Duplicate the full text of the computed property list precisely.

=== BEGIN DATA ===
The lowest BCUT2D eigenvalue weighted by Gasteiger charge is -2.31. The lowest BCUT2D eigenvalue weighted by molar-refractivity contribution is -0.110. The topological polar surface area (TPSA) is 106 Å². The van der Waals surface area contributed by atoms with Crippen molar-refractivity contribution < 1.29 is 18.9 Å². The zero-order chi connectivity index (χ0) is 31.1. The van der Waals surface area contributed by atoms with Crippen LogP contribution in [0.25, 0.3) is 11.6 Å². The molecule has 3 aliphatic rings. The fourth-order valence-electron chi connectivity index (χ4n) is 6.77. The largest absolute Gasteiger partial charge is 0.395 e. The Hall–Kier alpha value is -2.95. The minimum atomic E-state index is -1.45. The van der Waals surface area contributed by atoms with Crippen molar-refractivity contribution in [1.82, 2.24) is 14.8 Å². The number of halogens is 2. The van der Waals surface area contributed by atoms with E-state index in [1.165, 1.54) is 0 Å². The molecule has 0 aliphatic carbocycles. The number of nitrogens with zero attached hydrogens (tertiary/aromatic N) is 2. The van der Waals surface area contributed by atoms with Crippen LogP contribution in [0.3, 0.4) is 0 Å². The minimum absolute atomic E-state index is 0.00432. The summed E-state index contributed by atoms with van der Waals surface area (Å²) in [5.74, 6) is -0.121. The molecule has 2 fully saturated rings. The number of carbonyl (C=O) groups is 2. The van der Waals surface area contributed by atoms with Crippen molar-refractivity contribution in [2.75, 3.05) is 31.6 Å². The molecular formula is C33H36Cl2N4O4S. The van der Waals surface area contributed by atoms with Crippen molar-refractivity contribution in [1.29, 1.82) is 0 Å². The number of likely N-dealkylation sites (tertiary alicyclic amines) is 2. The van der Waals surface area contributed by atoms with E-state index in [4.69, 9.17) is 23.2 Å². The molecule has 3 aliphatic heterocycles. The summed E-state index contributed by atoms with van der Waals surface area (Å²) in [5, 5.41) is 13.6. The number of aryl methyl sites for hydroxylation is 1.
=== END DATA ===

The lowest BCUT2D eigenvalue weighted by Gasteiger charge is -2.31. The lowest BCUT2D eigenvalue weighted by molar-refractivity contribution is -0.110. The topological polar surface area (TPSA) is 106 Å². The van der Waals surface area contributed by atoms with Crippen molar-refractivity contribution < 1.29 is 18.9 Å². The zero-order chi connectivity index (χ0) is 31.1. The van der Waals surface area contributed by atoms with Crippen LogP contribution in [0.25, 0.3) is 11.6 Å². The molecule has 3 aliphatic rings. The fourth-order valence-electron chi connectivity index (χ4n) is 6.77. The largest absolute Gasteiger partial charge is 0.395 e. The Hall–Kier alpha value is -2.95. The minimum atomic E-state index is -1.45. The van der Waals surface area contributed by atoms with Crippen molar-refractivity contribution in [1.82, 2.24) is 14.8 Å². The number of halogens is 2. The van der Waals surface area contributed by atoms with E-state index in [1.165, 1.54) is 0 Å². The molecule has 0 aliphatic carbocycles. The number of nitrogens with zero attached hydrogens (tertiary/aromatic N) is 2. The van der Waals surface area contributed by atoms with Crippen LogP contribution in [0.3, 0.4) is 0 Å². The minimum absolute atomic E-state index is 0.00432. The summed E-state index contributed by atoms with van der Waals surface area (Å²) in [5.74, 6) is -0.121. The molecule has 2 fully saturated rings. The number of carbonyl (C=O) groups is 2. The van der Waals surface area contributed by atoms with Crippen molar-refractivity contribution in [2.75, 3.05) is 31.6 Å². The molecular formula is C33H36Cl2N4O4S. The van der Waals surface area contributed by atoms with Crippen molar-refractivity contribution in [1.29, 1.82) is 0 Å². The number of likely N-dealkylation sites (tertiary alicyclic amines) is 2. The van der Waals surface area contributed by atoms with E-state index in [4.69, 9.17) is 23.2 Å². The molecule has 3 aliphatic heterocycles. The summed E-state index contributed by atoms with van der Waals surface area (Å²) in [5, 5.41) is 13.6. The number of aryl methyl sites for hydroxylation is 1.